In the professional astronomical community, there a large number of people who use Linux, Unix, and Mac computers.  They use these computers to control the large telescopes, to process astronomical data, and to run astronomical research programs.  I actually started using both Linux and Mac OS X over a decade ago as a result of the astronomical research that I did in college.  I used to be a die-hard windows power user.  But my experience using these alternative platforms in my research made me change my mind about these operating systems.  Ever since I graduated, I have used Linux and Mac OS X even more than I have used Windows.  I have nothing against Windows and I still do use Windows, I have just found that I prefer to use these other operating systems for a lot of applications.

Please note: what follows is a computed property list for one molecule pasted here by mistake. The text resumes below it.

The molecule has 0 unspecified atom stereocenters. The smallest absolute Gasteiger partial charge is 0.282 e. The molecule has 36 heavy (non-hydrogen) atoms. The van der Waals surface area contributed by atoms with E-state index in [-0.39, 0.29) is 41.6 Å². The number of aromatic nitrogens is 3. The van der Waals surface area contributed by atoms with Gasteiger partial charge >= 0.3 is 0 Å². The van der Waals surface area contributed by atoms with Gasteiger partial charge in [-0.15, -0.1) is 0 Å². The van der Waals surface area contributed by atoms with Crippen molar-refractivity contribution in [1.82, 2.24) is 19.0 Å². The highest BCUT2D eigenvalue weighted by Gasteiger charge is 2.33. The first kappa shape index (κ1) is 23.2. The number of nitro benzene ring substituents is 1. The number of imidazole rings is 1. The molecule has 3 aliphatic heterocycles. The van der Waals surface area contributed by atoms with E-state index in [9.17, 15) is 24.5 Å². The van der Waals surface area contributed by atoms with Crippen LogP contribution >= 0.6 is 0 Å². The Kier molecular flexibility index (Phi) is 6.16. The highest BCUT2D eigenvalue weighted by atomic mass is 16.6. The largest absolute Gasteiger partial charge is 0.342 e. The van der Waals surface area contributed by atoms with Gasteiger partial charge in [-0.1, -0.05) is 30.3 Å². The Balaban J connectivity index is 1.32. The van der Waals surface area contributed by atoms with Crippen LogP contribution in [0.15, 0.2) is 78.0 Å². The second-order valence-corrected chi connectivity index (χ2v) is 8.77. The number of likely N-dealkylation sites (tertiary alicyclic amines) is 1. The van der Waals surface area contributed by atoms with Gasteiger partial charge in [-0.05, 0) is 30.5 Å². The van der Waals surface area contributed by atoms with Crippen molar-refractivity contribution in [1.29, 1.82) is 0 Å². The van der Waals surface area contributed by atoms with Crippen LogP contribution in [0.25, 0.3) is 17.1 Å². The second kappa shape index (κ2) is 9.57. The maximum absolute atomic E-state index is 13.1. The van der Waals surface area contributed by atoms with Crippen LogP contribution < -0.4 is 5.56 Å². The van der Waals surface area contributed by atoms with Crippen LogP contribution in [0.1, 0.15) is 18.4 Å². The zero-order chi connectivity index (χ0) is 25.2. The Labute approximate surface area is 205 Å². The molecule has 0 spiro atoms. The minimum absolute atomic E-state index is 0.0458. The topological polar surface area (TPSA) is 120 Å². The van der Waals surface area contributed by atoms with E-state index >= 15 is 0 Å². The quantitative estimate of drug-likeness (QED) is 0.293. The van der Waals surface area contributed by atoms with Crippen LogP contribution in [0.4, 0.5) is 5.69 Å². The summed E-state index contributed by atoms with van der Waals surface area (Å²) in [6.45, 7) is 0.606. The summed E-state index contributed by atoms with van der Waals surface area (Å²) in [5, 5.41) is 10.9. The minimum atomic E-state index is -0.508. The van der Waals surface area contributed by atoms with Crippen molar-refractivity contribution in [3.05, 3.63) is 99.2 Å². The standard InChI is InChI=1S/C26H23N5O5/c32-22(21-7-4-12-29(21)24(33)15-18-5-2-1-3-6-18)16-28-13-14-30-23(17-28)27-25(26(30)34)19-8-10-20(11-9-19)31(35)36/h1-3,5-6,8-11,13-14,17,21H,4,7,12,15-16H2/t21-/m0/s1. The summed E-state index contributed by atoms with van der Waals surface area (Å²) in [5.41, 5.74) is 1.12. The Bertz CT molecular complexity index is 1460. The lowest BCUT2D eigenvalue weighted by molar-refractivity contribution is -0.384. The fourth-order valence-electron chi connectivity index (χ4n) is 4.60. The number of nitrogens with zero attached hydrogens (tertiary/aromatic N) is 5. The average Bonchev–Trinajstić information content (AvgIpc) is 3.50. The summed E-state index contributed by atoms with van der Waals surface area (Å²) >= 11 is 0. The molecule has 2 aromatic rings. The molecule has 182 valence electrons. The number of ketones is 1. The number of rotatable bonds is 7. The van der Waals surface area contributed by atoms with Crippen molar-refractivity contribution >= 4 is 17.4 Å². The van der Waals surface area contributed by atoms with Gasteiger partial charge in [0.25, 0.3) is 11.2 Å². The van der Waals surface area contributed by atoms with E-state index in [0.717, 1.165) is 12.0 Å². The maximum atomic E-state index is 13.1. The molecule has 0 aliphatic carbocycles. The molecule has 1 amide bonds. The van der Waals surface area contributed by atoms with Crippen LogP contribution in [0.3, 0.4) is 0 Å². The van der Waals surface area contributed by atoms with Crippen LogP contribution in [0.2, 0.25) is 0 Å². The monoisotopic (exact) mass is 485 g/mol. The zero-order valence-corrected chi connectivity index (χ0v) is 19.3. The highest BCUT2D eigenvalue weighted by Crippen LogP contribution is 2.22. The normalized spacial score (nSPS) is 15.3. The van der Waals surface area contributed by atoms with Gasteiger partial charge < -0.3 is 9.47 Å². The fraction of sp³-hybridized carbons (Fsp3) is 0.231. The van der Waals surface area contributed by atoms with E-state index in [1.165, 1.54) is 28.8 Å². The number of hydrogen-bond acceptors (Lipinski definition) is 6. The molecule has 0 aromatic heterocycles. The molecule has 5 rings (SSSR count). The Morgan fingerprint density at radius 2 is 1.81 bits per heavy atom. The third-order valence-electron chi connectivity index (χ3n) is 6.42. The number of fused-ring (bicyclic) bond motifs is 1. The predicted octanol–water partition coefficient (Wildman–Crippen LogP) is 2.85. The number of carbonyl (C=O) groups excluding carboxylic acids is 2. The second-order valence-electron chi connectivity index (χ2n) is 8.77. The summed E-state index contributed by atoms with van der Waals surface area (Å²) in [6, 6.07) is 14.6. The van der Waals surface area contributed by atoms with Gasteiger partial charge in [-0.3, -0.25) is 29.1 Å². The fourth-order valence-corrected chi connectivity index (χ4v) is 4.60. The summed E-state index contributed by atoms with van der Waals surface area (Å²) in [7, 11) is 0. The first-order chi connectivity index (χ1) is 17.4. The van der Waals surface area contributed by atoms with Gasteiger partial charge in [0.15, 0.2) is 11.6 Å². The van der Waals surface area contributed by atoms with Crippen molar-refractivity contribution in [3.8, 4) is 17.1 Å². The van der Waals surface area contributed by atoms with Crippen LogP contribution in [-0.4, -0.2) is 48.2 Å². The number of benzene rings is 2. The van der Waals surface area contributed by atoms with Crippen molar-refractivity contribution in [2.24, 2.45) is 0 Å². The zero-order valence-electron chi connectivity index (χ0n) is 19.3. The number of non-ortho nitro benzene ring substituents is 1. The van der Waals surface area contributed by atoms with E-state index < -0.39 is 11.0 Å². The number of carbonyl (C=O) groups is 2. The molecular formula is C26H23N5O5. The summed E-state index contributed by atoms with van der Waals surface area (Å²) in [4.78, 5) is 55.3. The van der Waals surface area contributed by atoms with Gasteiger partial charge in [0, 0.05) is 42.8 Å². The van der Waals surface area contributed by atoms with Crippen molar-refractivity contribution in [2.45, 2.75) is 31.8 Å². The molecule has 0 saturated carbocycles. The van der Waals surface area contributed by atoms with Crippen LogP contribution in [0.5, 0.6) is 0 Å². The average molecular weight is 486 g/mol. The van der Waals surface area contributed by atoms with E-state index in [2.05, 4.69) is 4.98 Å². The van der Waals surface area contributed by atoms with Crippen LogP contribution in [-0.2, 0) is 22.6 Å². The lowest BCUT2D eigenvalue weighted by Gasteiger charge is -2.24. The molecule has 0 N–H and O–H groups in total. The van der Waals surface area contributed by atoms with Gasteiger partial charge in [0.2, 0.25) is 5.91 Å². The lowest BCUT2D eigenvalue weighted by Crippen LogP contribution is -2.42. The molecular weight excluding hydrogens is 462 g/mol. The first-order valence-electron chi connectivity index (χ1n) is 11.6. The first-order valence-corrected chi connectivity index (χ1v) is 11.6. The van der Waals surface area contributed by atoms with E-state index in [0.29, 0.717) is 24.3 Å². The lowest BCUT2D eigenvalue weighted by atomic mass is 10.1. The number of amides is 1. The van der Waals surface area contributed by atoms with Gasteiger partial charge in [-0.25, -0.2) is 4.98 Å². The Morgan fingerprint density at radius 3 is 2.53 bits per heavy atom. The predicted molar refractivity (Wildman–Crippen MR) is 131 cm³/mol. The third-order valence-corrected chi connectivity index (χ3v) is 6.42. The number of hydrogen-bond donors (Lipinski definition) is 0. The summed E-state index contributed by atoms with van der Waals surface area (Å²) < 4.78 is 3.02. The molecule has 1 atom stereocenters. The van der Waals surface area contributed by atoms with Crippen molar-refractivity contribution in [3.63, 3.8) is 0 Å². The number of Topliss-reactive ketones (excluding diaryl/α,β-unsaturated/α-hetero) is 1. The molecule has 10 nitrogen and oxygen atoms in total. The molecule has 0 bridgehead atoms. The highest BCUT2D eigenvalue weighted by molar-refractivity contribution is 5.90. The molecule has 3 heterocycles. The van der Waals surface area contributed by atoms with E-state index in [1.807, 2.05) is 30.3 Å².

In the amateur astronomical community, the situation is very different.   Quite a few amateur astronomers are Windows users and many of the astronomical programs and devices out there are designed to cater to this market.  That does not mean that nothing is available for these platforms however.  I am hoping that this page can help inform you about some of the programs that are available for Mac OS X computers.  This list is by no means a complete list and I do not endorse these programs, nor was I paid to list any of them here, but I thought I would explain some of the software that is available because many people are not aware of how much is actually out there.


Device Sharing:

INDIServer (


Planning Software:

AstroPlanner (


Planetarium Programs:

KStars (

Stellarium (

Starry Night Pro (

The Sky X (

Cartes Du Ciel (


Image Capture:

Nebulosity (

EOS Utility (

AstroImager (

Solar Eclipse Maestro (

CCD Ciel (


Guiding Software:

AstroGuider (

PHD2 (


Telescope Control:

AstroTelescope (


Stacking Software:

Lynkeos (


Image Processing:

Nebulosity (

PixInsight (